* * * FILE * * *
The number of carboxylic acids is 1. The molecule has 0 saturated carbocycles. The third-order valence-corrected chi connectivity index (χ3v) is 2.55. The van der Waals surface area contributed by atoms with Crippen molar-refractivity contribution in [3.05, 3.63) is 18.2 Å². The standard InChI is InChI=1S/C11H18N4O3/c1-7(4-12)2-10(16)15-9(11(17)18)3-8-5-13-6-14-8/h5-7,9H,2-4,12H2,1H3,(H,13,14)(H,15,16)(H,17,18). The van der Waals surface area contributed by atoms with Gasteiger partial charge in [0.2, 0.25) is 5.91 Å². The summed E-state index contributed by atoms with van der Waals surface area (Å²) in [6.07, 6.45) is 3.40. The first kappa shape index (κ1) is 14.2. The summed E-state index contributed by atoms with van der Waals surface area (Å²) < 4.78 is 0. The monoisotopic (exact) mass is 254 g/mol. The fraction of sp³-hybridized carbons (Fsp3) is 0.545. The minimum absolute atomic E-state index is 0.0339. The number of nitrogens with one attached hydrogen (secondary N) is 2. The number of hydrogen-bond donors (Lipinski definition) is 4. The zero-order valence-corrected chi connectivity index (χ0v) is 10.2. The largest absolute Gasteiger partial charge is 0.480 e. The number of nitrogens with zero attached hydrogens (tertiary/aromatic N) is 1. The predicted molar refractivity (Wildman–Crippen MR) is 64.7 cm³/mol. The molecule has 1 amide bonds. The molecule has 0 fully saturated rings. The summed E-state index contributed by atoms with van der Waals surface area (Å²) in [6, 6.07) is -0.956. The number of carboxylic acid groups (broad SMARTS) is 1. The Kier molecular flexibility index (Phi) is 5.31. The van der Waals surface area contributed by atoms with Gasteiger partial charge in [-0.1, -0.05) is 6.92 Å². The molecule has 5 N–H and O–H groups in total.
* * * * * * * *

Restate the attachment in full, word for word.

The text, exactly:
The number of carboxylic acids is 1. The molecule has 0 saturated carbocycles. The third-order valence-corrected chi connectivity index (χ3v) is 2.55. The van der Waals surface area contributed by atoms with Crippen molar-refractivity contribution in [3.05, 3.63) is 18.2 Å². The standard InChI is InChI=1S/C11H18N4O3/c1-7(4-12)2-10(16)15-9(11(17)18)3-8-5-13-6-14-8/h5-7,9H,2-4,12H2,1H3,(H,13,14)(H,15,16)(H,17,18). The van der Waals surface area contributed by atoms with Gasteiger partial charge in [0.2, 0.25) is 5.91 Å². The summed E-state index contributed by atoms with van der Waals surface area (Å²) in [6.07, 6.45) is 3.40. The first kappa shape index (κ1) is 14.2. The summed E-state index contributed by atoms with van der Waals surface area (Å²) < 4.78 is 0. The monoisotopic (exact) mass is 254 g/mol. The fraction of sp³-hybridized carbons (Fsp3) is 0.545. The minimum absolute atomic E-state index is 0.0339. The number of nitrogens with one attached hydrogen (secondary N) is 2. The number of hydrogen-bond donors (Lipinski definition) is 4. The zero-order valence-corrected chi connectivity index (χ0v) is 10.2. The largest absolute Gasteiger partial charge is 0.480 e. The number of nitrogens with zero attached hydrogens (tertiary/aromatic N) is 1. The predicted molar refractivity (Wildman–Crippen MR) is 64.7 cm³/mol. The molecule has 1 amide bonds. The molecule has 0 fully saturated rings. The summed E-state index contributed by atoms with van der Waals surface area (Å²) in [6, 6.07) is -0.956. The number of carboxylic acid groups (broad SMARTS) is 1. The Kier molecular flexibility index (Phi) is 5.31. The van der Waals surface area contributed by atoms with Gasteiger partial charge in [-0.1, -0.05) is 6.92 Å². The molecule has 5 N–H and O–H groups in total.